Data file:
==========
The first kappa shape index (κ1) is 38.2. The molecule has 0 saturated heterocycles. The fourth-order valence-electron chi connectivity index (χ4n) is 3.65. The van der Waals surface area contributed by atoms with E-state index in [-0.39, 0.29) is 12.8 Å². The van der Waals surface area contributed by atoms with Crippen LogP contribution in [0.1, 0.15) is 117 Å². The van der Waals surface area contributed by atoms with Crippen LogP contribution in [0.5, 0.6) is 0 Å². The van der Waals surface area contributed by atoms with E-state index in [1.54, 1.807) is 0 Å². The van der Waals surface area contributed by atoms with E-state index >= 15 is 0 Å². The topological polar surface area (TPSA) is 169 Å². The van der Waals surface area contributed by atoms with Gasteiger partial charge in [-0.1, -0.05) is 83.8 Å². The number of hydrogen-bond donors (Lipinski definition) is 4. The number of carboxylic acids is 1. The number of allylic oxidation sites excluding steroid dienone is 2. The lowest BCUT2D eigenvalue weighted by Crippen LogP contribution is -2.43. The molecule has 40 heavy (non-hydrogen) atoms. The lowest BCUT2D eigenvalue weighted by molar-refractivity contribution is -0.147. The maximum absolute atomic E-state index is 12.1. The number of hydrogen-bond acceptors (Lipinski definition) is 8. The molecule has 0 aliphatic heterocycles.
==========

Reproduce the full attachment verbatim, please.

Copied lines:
The first kappa shape index (κ1) is 38.2. The molecule has 0 saturated heterocycles. The fourth-order valence-electron chi connectivity index (χ4n) is 3.65. The van der Waals surface area contributed by atoms with E-state index in [-0.39, 0.29) is 12.8 Å². The van der Waals surface area contributed by atoms with Crippen LogP contribution in [0.1, 0.15) is 117 Å². The van der Waals surface area contributed by atoms with Crippen LogP contribution in [0.5, 0.6) is 0 Å². The van der Waals surface area contributed by atoms with E-state index in [1.54, 1.807) is 0 Å². The van der Waals surface area contributed by atoms with E-state index >= 15 is 0 Å². The topological polar surface area (TPSA) is 169 Å². The van der Waals surface area contributed by atoms with Gasteiger partial charge in [-0.1, -0.05) is 83.8 Å². The number of hydrogen-bond donors (Lipinski definition) is 4. The number of carboxylic acids is 1. The number of allylic oxidation sites excluding steroid dienone is 2. The lowest BCUT2D eigenvalue weighted by Crippen LogP contribution is -2.43. The molecule has 40 heavy (non-hydrogen) atoms. The lowest BCUT2D eigenvalue weighted by molar-refractivity contribution is -0.147. The maximum absolute atomic E-state index is 12.1. The number of hydrogen-bond acceptors (Lipinski definition) is 8. The molecule has 0 aliphatic heterocycles.